The two Galaxy Alpha “cousins” weren’t exactly big question marks before, but now they’re as transparent as glass.
Boy, we’ve heard of and seen plenty of comprehensive product leaks over time, yet what’s happening with Samsung’s unannounced Galaxy A3 and A5 still feels a little extreme. Got questions? We have all the answers, yes, all of them, thanks to one or two early spills of information, plus an FCC certification, benchmark listing and two new separate photo shoots.
Let’s start with the obvious. What we’re looking at here are two slightly lower-end variations of the original half-metal/half-plastic upper mid-range handheld, the Galaxy Alpha. The A3 is a 4.5 incher, and the A5 is bizarrely narrowly larger than the Alpha, at 4.8 inches.
Both unreleased Androids come with elegant and sturdy aluminum around their edges. Some sources say aluminum unibodies are in the cards, but that doesn’t really jibe with what we’re seeing in renders and live images.
Then again, it’s entirely possible the rear covers aren’t made of Sammy’s customary chintzy and glossy plastic, but something a wee bit sturdier and more premium-feeling. Either way, these are definite lookers, especially considering their rumored price ranges: between $350 and $450.
Hardware-wise, neither one compares with the Alpha, but both are 64-bit-supporting, with quad-core Snapdragon 410 processors under the hoods. Of course, since they’ll run 32-bit-capable Android 4.4 KitKat out the box, they’ll not quite benefit from the superior speeds of the S410… at first.
Meanwhile, 1 GB RAM keeps multitasking in check on the smaller model, and 2 gigs cover the bases on the A5. The A3 further features 8 GB internal storage, 8 and 5 MP cameras, 4G LTE connectivity and microSD support, plus disappointing 960 x 540 pix res screen resolution.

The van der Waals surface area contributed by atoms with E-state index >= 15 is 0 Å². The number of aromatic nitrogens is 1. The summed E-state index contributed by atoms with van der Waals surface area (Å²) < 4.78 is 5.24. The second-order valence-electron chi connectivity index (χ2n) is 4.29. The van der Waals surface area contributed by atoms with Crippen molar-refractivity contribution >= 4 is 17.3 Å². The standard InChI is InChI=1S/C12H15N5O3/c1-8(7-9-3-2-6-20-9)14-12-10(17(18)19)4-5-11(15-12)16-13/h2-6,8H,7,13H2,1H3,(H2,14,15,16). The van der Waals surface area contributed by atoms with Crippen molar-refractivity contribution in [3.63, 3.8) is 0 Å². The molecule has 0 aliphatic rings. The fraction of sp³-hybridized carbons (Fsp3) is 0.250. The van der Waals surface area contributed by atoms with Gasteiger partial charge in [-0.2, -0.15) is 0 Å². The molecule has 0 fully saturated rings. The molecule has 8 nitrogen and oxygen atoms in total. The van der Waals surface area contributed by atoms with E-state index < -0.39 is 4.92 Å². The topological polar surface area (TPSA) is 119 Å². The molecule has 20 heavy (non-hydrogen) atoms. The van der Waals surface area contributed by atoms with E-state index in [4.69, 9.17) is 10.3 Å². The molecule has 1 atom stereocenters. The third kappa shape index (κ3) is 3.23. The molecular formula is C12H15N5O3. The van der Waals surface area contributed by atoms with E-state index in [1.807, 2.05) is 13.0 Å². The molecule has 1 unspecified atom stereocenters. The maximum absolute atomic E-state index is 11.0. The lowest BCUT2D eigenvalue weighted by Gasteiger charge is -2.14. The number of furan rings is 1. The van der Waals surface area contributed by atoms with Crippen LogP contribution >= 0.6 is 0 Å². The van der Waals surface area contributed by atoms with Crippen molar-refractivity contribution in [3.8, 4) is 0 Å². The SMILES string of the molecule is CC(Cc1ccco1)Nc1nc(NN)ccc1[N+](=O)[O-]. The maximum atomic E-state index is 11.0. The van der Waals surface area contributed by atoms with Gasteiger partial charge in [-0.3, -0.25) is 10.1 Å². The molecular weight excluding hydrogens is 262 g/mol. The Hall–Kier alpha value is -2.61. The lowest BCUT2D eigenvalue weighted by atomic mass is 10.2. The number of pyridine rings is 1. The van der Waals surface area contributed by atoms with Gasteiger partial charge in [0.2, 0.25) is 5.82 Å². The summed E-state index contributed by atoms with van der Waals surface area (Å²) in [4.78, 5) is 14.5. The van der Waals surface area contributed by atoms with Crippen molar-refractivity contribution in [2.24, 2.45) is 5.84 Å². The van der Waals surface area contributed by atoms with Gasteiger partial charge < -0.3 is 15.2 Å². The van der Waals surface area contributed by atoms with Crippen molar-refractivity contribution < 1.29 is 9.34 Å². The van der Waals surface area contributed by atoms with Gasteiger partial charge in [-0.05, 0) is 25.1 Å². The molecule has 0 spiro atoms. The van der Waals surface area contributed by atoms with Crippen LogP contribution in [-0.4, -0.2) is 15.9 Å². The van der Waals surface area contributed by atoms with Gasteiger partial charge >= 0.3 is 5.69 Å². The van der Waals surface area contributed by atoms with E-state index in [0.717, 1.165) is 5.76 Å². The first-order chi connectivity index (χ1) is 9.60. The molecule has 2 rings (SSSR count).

As for the A5, the res is boosted to 720p, native storage doubles down to 16 GB, and the rear-facing cam’s sensor is an impressive 13 MP. LTE can’t go missing, the front cam is a decent 5 MP, and a beefy 2,300 mAh battery is more than enough to get the bad boy through a full day of use.
Finally, we should mention the A3/A5 pair is intended for global audiences, and as the former’s FCC visit proves, that includes the US. With subsidies on multiple carriers, presumably, which isn’t really the case for the larger, higher-end Galaxy A7, expected to bow in limited quantities in merely a handful of European and/or Asian markets.
The when of the equation is the only piece of the puzzle left uncovered, but as the holiday season approaches, the chances of seeing all these metallic beauties on store shelves grow by the day.